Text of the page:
Spot the Problem

There’s a dump here in Mae Sot and, like many dumps, it’s dirty and it smells. Trucks deliver garbage, and a Hyundai excavator moves things around into very high mounds of trash. Here’s a photo of the excavator at work:

The dump in Mae Sot, sadly similar to those in a number of other developing countries, is not only frequented by excavators and garbage trucks. In the uncropped version of this same photo, there’s one clear problem. Can you see what it is?

*The photo above is downloadable at high resolution. Click the photo to view the high-res copy, and then right-click on that image and select “save image as” to save it to your computer. Free to keep on your computer, please request permission first if you’d like to use it for anything.*

Over 300 people live on the trash (many of their homes are literally sitting on top of refuse), earning money by picking out recyclable plastic to take to a recycling depot a ways away. They used to earn 5 baht per kilo brought in, but that’s now down to 1 baht per kilo (that’s CAD 3.6 cents per kilo or CAD 1.6 cents per pound). If you weigh 200 pounds, you’d need to carry your own body weight in recyclable plastic about a mile to earn CAD $3.20. Not the kind of work your average ten year old girl should be doing to help her family survive.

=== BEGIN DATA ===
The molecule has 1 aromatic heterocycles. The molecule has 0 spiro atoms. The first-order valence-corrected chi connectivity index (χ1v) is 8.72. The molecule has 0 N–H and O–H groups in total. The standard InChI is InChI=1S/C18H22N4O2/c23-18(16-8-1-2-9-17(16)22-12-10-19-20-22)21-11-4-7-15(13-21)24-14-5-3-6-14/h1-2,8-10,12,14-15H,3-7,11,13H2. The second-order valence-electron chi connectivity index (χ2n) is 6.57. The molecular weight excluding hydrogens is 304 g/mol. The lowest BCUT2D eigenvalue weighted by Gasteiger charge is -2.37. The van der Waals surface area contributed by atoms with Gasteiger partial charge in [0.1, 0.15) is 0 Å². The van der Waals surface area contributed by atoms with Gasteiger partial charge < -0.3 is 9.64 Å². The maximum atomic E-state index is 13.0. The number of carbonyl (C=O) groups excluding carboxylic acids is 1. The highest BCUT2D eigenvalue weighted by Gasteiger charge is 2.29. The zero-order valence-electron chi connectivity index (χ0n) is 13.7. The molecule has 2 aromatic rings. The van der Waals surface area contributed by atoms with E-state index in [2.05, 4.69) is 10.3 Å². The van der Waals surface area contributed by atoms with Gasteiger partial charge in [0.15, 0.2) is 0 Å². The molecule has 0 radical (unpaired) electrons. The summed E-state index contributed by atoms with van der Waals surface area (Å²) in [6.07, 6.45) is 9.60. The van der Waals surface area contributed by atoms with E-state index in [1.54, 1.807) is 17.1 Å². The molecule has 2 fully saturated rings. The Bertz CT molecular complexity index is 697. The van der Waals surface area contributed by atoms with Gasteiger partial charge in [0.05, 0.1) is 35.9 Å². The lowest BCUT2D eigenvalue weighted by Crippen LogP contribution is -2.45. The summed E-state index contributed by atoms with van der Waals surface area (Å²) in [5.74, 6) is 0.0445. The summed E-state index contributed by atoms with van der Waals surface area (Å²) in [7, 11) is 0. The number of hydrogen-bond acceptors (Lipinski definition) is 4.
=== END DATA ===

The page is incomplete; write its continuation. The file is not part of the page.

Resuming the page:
The people living at the dump are illegal migrants from Burma, a country where life is so difficult for them that they are willing to live (if you can call it that) on a garbage dump. They’re not pitying themselves and crying, and they’re not begging in the streets as some able-bodied people do here. They’re working hard, for little pay.

There is no official funding to help pay for better food, warmer clothing (it’s VERY cold here at night), better footwear, medicine for the common diseases (tuberculosis, worms, malaria, dengue fever, bronchial infections, etc). Publicity is hard, because too much attention causes the Thai government to periodically send in the police to clear all the people out, who then sneak back in a few days later, rather than try and help the people.

There is one kind man who has been going in multiple times a week for over a year now, doing his best to help the people with some of the worst problems they face. If you feel like donating a small amount of money for his efforts while I’m still in Mae Sot (until the end of this month), send me an email and let me know. There’s no charitable donation receipt, so it’s up to you if you want to trust me to receive the money from you and withdraw it from my Canadian bank account on this side, then tell you what it was used for.

A number of people are currently working together to try and find a durable solution to help the people on the dump relocate to a new home away from the garbage, earning money doing other things. This planning will take quite some time and is only really in its infancy, so at the moment there is still a significant need to help meet the basic daily needs of these people.

2 Comments

  1. Andrew Strain January 21, 2009 at 09:27 #

    I’ll go with the fact that the dump is right next to the swamp/lake/pond…

  2. Shawn Pedralba January 21, 2009 at 20:57 #

    Yuk, I hate polution.

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